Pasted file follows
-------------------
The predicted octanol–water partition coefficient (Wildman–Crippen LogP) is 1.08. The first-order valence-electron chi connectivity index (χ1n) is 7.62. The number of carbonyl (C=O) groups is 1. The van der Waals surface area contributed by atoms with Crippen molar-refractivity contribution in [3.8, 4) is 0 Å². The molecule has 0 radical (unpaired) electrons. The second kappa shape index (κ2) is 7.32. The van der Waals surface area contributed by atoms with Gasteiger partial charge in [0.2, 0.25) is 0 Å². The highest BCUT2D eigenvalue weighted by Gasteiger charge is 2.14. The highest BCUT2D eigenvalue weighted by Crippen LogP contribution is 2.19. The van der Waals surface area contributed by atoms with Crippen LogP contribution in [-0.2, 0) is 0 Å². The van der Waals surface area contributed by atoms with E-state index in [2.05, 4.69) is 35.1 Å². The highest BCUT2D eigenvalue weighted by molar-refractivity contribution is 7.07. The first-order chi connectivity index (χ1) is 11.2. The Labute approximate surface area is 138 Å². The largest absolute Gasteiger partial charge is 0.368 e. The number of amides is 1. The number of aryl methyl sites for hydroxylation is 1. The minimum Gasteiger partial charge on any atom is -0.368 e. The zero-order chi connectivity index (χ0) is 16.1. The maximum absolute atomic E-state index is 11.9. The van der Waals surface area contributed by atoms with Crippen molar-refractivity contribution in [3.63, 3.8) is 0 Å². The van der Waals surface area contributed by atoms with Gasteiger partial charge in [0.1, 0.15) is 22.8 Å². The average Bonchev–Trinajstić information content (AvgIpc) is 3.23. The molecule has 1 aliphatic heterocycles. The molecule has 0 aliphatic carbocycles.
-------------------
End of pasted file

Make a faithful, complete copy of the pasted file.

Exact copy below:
The predicted octanol–water partition coefficient (Wildman–Crippen LogP) is 1.08. The first-order valence-electron chi connectivity index (χ1n) is 7.62. The number of carbonyl (C=O) groups is 1. The van der Waals surface area contributed by atoms with Crippen molar-refractivity contribution in [3.8, 4) is 0 Å². The molecule has 0 radical (unpaired) electrons. The second kappa shape index (κ2) is 7.32. The van der Waals surface area contributed by atoms with Gasteiger partial charge in [0.2, 0.25) is 0 Å². The highest BCUT2D eigenvalue weighted by Gasteiger charge is 2.14. The highest BCUT2D eigenvalue weighted by Crippen LogP contribution is 2.19. The van der Waals surface area contributed by atoms with Crippen LogP contribution in [-0.2, 0) is 0 Å². The van der Waals surface area contributed by atoms with E-state index in [2.05, 4.69) is 35.1 Å². The highest BCUT2D eigenvalue weighted by molar-refractivity contribution is 7.07. The first-order chi connectivity index (χ1) is 11.2. The Labute approximate surface area is 138 Å². The largest absolute Gasteiger partial charge is 0.368 e. The number of amides is 1. The number of aryl methyl sites for hydroxylation is 1. The minimum Gasteiger partial charge on any atom is -0.368 e. The zero-order chi connectivity index (χ0) is 16.1. The maximum absolute atomic E-state index is 11.9. The van der Waals surface area contributed by atoms with Crippen molar-refractivity contribution in [3.63, 3.8) is 0 Å². The van der Waals surface area contributed by atoms with Gasteiger partial charge in [0.1, 0.15) is 22.8 Å². The average Bonchev–Trinajstić information content (AvgIpc) is 3.23. The molecule has 1 aliphatic heterocycles. The molecule has 0 aliphatic carbocycles.